I swallowed hard and shivered, growing suddenly silent. Blood rushed through my ears as I fidgeted and rubbed my wounded hand, unconsciously, assembling my thoughts again. Talia kept staring at me from her seat. She quietly held my hand and prevented me from rubbing it. “So… You think this all a dream?” she asked quietly.

“Yes. And if I wake up... I know I’ll wish I was dead. I know it.” I finished, looking away.

Another clumsy silence settled on the apartment, filled with the distant noises of the city and the other apartments, as if coming from a faraway world. Then, very carefully and deliberately, Talia got up and slapped my face, hard enough to almost knock me from my seat.

I lifted my hand to my face in shock, and saw she was trembling, with anger or some strong emotion, and tears blossomed from the corner of her eyes, refusing to fall despite her furious blinking. She would not look away, choking a sob before she whispered, “no.”

“Why did you...” I started before being interrupted by her suddenly shouting.

“NO! You don’t get to do that.” She stopped, taking a deep breath that did little to calm her down. “This morning I woke you up before your test, I tried my best to cheer you up… When you come home with your hand bleeding I take care of you, and now you spit on my face? ” Her hands grabbed at my shoulders, pulling me face to face with her. “You think I’m nothing but a fake bimbo worshipping at your feet? Some sort of illusion fawning over you with no thought of my own?”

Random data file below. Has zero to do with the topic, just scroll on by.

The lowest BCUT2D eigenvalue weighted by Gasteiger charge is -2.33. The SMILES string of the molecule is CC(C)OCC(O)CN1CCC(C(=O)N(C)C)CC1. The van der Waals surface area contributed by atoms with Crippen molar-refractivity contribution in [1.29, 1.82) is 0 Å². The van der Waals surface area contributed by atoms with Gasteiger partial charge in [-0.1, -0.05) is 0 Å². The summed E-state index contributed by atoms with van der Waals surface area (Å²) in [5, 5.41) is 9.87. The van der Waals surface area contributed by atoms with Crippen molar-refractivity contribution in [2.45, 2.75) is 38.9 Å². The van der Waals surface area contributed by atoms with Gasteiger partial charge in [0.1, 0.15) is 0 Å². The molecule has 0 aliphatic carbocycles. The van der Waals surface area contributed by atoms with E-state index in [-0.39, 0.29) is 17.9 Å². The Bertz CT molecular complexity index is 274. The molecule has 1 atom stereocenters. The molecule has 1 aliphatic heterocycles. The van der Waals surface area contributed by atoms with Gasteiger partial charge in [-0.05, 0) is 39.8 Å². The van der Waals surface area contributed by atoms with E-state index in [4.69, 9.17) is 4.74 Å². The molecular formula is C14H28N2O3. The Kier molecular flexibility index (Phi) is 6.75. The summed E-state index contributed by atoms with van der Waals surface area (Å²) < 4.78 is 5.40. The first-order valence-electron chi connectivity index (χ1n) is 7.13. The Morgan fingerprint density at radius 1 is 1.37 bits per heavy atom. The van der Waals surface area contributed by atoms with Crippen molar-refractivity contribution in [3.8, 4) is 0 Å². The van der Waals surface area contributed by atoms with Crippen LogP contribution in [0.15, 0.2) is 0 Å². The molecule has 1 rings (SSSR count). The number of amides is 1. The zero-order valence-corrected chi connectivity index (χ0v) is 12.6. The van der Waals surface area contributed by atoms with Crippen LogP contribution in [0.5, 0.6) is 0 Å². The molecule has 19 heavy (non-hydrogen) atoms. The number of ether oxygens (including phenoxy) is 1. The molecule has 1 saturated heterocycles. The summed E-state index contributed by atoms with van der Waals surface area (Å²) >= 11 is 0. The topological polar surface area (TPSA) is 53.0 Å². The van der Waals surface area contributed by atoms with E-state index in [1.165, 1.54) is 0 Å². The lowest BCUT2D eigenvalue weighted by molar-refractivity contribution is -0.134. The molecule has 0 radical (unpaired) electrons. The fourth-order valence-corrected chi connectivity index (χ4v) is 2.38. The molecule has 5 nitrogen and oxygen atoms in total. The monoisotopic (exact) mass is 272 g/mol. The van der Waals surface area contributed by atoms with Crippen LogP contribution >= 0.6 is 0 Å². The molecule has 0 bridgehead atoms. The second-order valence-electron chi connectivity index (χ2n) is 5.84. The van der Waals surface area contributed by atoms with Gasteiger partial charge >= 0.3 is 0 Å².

“I didn’t mean it like that...” I defended myself, but her grip on my shoulders tightened and she interrupted me again.

“You don’t get to do that!” She insisted, her lip quivering as she paused. “You don’t get to treat me like shit. And your really don’t get to talk like this… This talk of death and of… Of wanting to die. No!”

A pang of guilt rang through me before burying itself in my heart. “Sorry,” I muttered. She shook her head, looking down at her feet as her grip weakened.

“Is it so hard to believe that I like you?” Talia rubbed her eyes and looked back at me, unflinching, with eyes that were red, wet and full of earnest worry and indignation. “I DO care for you, Cody. And I don’t want… I’m not going to let you hurt yourself! No matter what you think, I… I don’t want to see you hurt. Or worse.”

Her words faltered now, and she looked away, her emotion subsiding as her shoulders sagged as she let go of my shoulders, hands balled into fists. I saw a lot in her at that moment of vulnerability: impotent anger, worry and need. It was so different from the Talia I knew, and it was because of me.